Swedish automaker Volvo Cars aims to offer customers a longer range, quicker charging and lower costs, and reach new milestones in automotive safety and sustainability. To realize these ambitions, Volvo Cars is investing SEK10 billion ($1.1 billion) in its Torslanda manufacturing plant in Sweden in coming years, in preparation for the production of that next generation of fully electric cars with huge cast parts.
As part of the planned investments, the company will introduce a number of new and more sustainable technologies and manufacturing processes in the plant. These include the introduction of the mega casting of aluminum body parts, a new battery assembly plant, and fully refurbished paint and final assembly shops.
The investment plans represent a new step towards the company’s all-electric future and prepare for even more advanced and better electric Volvos. “Torslanda is our largest plant and will play a crucial role in our ongoing transformation as we move towards becoming a pure electric car maker by 2030,” said Håkan Samuelsson, chief executive.
Mega casting creates a number of benefits in terms of sustainability, cost, and car performance during the car’s lifetime, and Volvo Cars is one of the first carmakers to invest in this process. The company claims that the introduction of the mega casting of aluminum body parts for the next generation of electric Volvo models will improve the energy efficiency as well as the electric range of its cars. This will further allow vehicle designers to make the most out of the available space inside the cabin and luggage areas, boosting the versatility of the car.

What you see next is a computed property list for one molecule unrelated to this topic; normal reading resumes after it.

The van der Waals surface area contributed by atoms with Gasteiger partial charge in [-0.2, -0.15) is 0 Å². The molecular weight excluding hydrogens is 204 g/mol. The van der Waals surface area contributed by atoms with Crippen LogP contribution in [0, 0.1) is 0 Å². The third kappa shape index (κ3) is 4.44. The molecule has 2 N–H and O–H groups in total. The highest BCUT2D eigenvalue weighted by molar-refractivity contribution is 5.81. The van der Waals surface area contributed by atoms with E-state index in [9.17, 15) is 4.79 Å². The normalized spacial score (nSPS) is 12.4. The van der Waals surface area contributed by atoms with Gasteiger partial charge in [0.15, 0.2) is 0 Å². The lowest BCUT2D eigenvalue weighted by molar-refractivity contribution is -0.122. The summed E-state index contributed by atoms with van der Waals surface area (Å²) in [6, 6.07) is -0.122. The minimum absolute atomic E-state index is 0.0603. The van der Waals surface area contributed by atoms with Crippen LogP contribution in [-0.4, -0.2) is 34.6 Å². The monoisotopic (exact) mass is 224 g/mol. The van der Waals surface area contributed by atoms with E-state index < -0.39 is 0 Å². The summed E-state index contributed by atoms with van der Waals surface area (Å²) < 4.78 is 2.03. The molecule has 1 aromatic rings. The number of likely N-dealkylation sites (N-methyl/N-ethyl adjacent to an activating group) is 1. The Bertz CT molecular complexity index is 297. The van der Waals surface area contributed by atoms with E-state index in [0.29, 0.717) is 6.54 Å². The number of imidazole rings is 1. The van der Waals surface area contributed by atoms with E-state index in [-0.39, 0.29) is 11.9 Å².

The process also creates cost savings in terms of material use and logistics, reducing the overall environmental footprint across the manufacturing and supply chain networks. A new battery assembly plant will integrate battery cells and modules in the floor structure of the car, while the assembly shop is being refurbished for the accommodation of next-generation fully electric cars.
“Today is a great day for the Torslanda plant as we are making it fit for the future with this investment package,” said Javier Varela, head of engineering and operations at Volvo Cars. “Our future as a company is all-electric, and that requires a variety of upgrades across the plant to ensure that Torslanda can continue to build premium electric cars of the highest quality.”
In addition to investing in mega-casting, it’s also putting SEK 30 billion ($3.3 billion) in the development and manufacturing of high-quality, tailor-made batteries for the next generation of pure electric Volvo models.